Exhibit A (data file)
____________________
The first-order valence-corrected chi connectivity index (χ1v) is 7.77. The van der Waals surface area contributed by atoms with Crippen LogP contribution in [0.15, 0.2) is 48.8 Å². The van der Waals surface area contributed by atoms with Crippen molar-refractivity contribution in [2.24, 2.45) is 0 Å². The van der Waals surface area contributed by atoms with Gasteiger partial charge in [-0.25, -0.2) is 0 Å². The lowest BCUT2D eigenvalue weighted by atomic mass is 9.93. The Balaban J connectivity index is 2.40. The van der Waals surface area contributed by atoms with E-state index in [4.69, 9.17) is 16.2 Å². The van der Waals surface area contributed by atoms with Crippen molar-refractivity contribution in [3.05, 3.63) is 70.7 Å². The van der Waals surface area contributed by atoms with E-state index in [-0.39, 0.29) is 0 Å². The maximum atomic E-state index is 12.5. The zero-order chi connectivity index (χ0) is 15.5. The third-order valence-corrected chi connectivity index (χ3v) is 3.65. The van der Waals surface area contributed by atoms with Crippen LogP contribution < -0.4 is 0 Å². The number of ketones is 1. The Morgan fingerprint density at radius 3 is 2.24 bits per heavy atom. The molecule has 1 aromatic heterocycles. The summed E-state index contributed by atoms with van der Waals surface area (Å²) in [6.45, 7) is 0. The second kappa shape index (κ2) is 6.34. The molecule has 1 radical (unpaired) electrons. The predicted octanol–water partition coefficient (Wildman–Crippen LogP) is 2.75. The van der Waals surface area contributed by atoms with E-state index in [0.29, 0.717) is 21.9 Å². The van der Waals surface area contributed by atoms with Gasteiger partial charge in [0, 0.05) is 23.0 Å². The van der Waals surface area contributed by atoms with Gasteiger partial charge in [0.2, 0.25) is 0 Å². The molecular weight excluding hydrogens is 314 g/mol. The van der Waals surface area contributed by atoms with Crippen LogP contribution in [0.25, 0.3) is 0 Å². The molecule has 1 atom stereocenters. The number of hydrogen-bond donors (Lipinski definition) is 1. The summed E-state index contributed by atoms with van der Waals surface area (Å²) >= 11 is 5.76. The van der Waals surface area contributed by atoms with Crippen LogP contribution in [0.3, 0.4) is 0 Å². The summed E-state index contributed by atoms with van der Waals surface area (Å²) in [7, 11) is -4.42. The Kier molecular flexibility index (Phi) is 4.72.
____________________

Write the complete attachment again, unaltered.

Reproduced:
The first-order valence-corrected chi connectivity index (χ1v) is 7.77. The van der Waals surface area contributed by atoms with Crippen LogP contribution in [0.15, 0.2) is 48.8 Å². The van der Waals surface area contributed by atoms with Crippen molar-refractivity contribution in [2.24, 2.45) is 0 Å². The van der Waals surface area contributed by atoms with Gasteiger partial charge in [-0.25, -0.2) is 0 Å². The lowest BCUT2D eigenvalue weighted by atomic mass is 9.93. The Balaban J connectivity index is 2.40. The van der Waals surface area contributed by atoms with E-state index in [4.69, 9.17) is 16.2 Å². The van der Waals surface area contributed by atoms with Crippen molar-refractivity contribution in [3.05, 3.63) is 70.7 Å². The van der Waals surface area contributed by atoms with E-state index in [-0.39, 0.29) is 0 Å². The maximum atomic E-state index is 12.5. The zero-order chi connectivity index (χ0) is 15.5. The third-order valence-corrected chi connectivity index (χ3v) is 3.65. The van der Waals surface area contributed by atoms with Crippen LogP contribution < -0.4 is 0 Å². The number of ketones is 1. The Morgan fingerprint density at radius 3 is 2.24 bits per heavy atom. The molecule has 1 aromatic heterocycles. The summed E-state index contributed by atoms with van der Waals surface area (Å²) in [6.45, 7) is 0. The second kappa shape index (κ2) is 6.34. The molecule has 1 radical (unpaired) electrons. The predicted octanol–water partition coefficient (Wildman–Crippen LogP) is 2.75. The van der Waals surface area contributed by atoms with E-state index in [0.29, 0.717) is 21.9 Å². The van der Waals surface area contributed by atoms with Gasteiger partial charge in [0, 0.05) is 23.0 Å². The van der Waals surface area contributed by atoms with Gasteiger partial charge in [0.2, 0.25) is 0 Å². The molecular weight excluding hydrogens is 314 g/mol. The van der Waals surface area contributed by atoms with Crippen LogP contribution in [0.25, 0.3) is 0 Å². The molecule has 1 atom stereocenters. The number of hydrogen-bond donors (Lipinski definition) is 1. The summed E-state index contributed by atoms with van der Waals surface area (Å²) >= 11 is 5.76. The van der Waals surface area contributed by atoms with Crippen LogP contribution in [0.3, 0.4) is 0 Å². The summed E-state index contributed by atoms with van der Waals surface area (Å²) in [7, 11) is -4.42. The Kier molecular flexibility index (Phi) is 4.72.